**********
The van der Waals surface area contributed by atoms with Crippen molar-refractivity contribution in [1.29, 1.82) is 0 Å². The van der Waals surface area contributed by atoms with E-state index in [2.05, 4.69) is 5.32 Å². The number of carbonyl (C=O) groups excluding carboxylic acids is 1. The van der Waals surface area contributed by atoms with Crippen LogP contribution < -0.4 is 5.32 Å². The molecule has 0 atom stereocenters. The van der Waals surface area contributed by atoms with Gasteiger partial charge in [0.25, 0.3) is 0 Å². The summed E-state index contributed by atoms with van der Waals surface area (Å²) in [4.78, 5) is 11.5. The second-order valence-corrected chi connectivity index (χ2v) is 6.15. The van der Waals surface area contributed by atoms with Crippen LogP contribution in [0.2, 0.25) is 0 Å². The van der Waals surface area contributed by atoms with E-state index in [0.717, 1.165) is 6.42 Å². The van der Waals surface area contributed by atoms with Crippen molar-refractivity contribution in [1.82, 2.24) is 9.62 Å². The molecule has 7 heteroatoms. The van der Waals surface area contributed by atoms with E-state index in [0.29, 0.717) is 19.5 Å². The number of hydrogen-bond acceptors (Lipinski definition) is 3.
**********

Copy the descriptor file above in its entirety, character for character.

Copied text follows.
The van der Waals surface area contributed by atoms with Crippen molar-refractivity contribution in [1.29, 1.82) is 0 Å². The van der Waals surface area contributed by atoms with E-state index in [2.05, 4.69) is 5.32 Å². The number of carbonyl (C=O) groups excluding carboxylic acids is 1. The van der Waals surface area contributed by atoms with Crippen LogP contribution < -0.4 is 5.32 Å². The molecule has 0 atom stereocenters. The van der Waals surface area contributed by atoms with Gasteiger partial charge in [0.25, 0.3) is 0 Å². The summed E-state index contributed by atoms with van der Waals surface area (Å²) in [4.78, 5) is 11.5. The second-order valence-corrected chi connectivity index (χ2v) is 6.15. The van der Waals surface area contributed by atoms with Crippen LogP contribution in [0.2, 0.25) is 0 Å². The van der Waals surface area contributed by atoms with E-state index in [0.717, 1.165) is 6.42 Å². The van der Waals surface area contributed by atoms with Crippen molar-refractivity contribution in [1.82, 2.24) is 9.62 Å². The molecule has 7 heteroatoms. The van der Waals surface area contributed by atoms with E-state index in [0.29, 0.717) is 19.5 Å². The number of hydrogen-bond acceptors (Lipinski definition) is 3.